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The contributors to this publication come from every part of Australia. They are sons and daughters, mothers and grandmothers, fathers and grandfathers. They are orphans, scholars, single parents, teachers, prisoners, healers, jillaroos and football stars. Many continue to suffer the effects of removal, manifesting in drug abuse, incarceration and mental illness. Thank you for sharing your stories with us, and shedding more light on what was up until recently, a taboo topic in Australia's history. Each of you took a great risk. You looked into the corners of your hearts that hold your most painful memories and generously shared them with a national audience. For many of you, it was the first time you were writing about your experience, or publicly displaying your artwork.
Story telling continues to be crucial to the resilience of Aboriginal peoples - stories pass on our history, our identity. Storytelling is an indispensable part of both the recognition of suffering and the journey of healing.
To commemorate the 10th anniversary of the publication of the Bringing them home report, it is fitting that we should look to those whose stories of removal formed the basis of the report and its recommendations. With this in mind, the Human Rights and Equal Opportunity Commission invited Indigenous peoples across Australia to tell us their experiences of removal, their thoughts ten years on from the Inquiry and their hopes for the future. The poetry, stories and artwork featured in Us Taken-Away Kids are the fruits of this invitation.
The publication begins with a chronological overview of the legislation and events which have shaped the lives of Australian Aborigines since colonisation. This is followed by three themed sections. 'Mother' and 'Journeys and Homecoming' deal with the experiences in the life journey of a stolen child. 'Reconciliation' includes non- Indigenous as well as Indigenous peoples' thoughts on moving forward, to a more inclusive vision for black and white Australia- the voices of the longest surviving continuous culture in the world, united with those of their fellow Australians.
For Aboriginal people, the years since the Bringing them home report have been filled with great hope as well as lost opportunities. While there have been positive developments and initiatives, many opportunities for governments to work with our communities and advance the goal of national reconciliation have been lost.
However, amidst these disappointments, there are still reasons to hope. The 2006 Tasmanian Stolen Generations compensation package is a great step forward in the resolution of the generations of suffering inflicted on Tasmanian Aboriginal people. But the vast majority of the Stolen Generations are still waiting for this validation.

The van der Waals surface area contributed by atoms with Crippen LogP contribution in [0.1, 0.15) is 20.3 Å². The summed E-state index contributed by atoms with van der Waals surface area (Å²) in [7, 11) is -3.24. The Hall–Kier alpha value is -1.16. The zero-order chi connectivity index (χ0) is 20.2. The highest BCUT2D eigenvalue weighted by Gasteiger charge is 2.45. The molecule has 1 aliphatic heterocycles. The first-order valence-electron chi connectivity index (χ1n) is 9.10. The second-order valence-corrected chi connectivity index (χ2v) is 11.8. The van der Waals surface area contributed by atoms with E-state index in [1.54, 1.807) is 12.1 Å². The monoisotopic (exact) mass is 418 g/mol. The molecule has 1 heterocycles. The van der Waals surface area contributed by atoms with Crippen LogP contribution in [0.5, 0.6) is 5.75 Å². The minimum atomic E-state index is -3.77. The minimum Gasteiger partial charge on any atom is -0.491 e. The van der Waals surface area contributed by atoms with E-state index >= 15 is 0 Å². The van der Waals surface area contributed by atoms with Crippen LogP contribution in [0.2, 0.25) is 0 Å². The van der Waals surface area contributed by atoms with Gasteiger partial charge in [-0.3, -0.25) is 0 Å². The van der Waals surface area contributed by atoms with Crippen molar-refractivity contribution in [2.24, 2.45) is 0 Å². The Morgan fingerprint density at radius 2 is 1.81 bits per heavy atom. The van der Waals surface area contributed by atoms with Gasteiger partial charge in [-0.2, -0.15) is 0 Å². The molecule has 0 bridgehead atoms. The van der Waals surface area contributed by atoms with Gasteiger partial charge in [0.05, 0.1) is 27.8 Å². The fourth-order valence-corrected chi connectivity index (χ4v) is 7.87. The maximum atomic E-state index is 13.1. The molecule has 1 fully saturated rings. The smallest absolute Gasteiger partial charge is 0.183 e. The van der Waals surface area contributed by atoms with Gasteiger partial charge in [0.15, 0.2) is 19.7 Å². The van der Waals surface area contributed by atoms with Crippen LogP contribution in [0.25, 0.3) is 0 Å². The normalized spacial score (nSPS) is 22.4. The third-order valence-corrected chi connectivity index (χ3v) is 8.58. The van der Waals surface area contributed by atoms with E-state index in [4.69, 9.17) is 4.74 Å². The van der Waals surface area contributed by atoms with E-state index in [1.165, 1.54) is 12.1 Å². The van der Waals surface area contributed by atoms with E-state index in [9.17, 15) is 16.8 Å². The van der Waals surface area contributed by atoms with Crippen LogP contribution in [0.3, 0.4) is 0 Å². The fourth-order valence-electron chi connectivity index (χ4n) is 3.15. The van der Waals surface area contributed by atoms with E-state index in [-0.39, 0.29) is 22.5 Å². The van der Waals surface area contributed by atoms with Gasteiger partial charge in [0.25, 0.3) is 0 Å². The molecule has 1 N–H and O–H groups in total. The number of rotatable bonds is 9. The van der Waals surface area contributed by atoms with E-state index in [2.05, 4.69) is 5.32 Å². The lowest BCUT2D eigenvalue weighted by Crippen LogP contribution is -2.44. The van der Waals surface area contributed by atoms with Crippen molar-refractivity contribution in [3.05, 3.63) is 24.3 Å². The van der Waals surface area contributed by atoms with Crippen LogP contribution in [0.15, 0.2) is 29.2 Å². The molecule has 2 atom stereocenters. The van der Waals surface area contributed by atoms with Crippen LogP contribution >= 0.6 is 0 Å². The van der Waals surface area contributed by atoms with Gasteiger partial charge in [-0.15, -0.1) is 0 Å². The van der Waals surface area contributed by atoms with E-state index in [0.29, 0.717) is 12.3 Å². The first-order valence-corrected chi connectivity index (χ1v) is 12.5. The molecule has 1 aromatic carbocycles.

Positive steps have also been made in the recognition of native title. The successful Noongar native title claim earlier this year that covers much of Perth and the surrounding area demonstrates that two systems of land title can and should legitimately co-exist.
More recently, the decision by the Supreme Court of South Australia to award damages to Bruce Trevorrow in recognition of the harm he suffered through illegal removal from his family is another step in the right direction. However, Mr Trevorrow's victory, like that of the Noongar claimants, only came after years of litigation because the respective state governments and others opposed their claims. I am mindful at the time of publication that both decisions may still be appealed.
These victories for social justice are a strong reminder that all Australians – black and white - must continue to strive for a process of true and lasting reconciliation. The goal of mutual respect and cultural understanding will not be borne out of adversarial processes that pit citizens against their governments. Rather, as a nation, we need to acknowledge the human rights violations that have occurred and accept that everyone affected by forcible removals is entitled to reparation and compensation.
Ten years on, the recommendations of the Bringing them home report still stand as the starting point for a national reconciliation process. I call on all Australian governments to implement those recommendations in full, with all possible urgency, so that all Australians can reach their full potential.
Us Taken- Away Kids is a testament to the resilience of Aboriginal people, our ability to overcome adversity, to look to a brighter future, and to triumph in the face of desolation and despair.
The storytellers within are more than the faces of Indigenous Australia. These people are the voices of our living history. Their stories are laden with tragedy, loneliness and loss. But never far away is their inexplicable optimism. A hope for the future, for our children, for the Australian nation.
Aboriginal and Torres Strait Islander Social Justice Commissioner
Photograph: Aboriginies at Momamona Mission, 1914. Courtesy State Library of Queensland and Community at Momomona.
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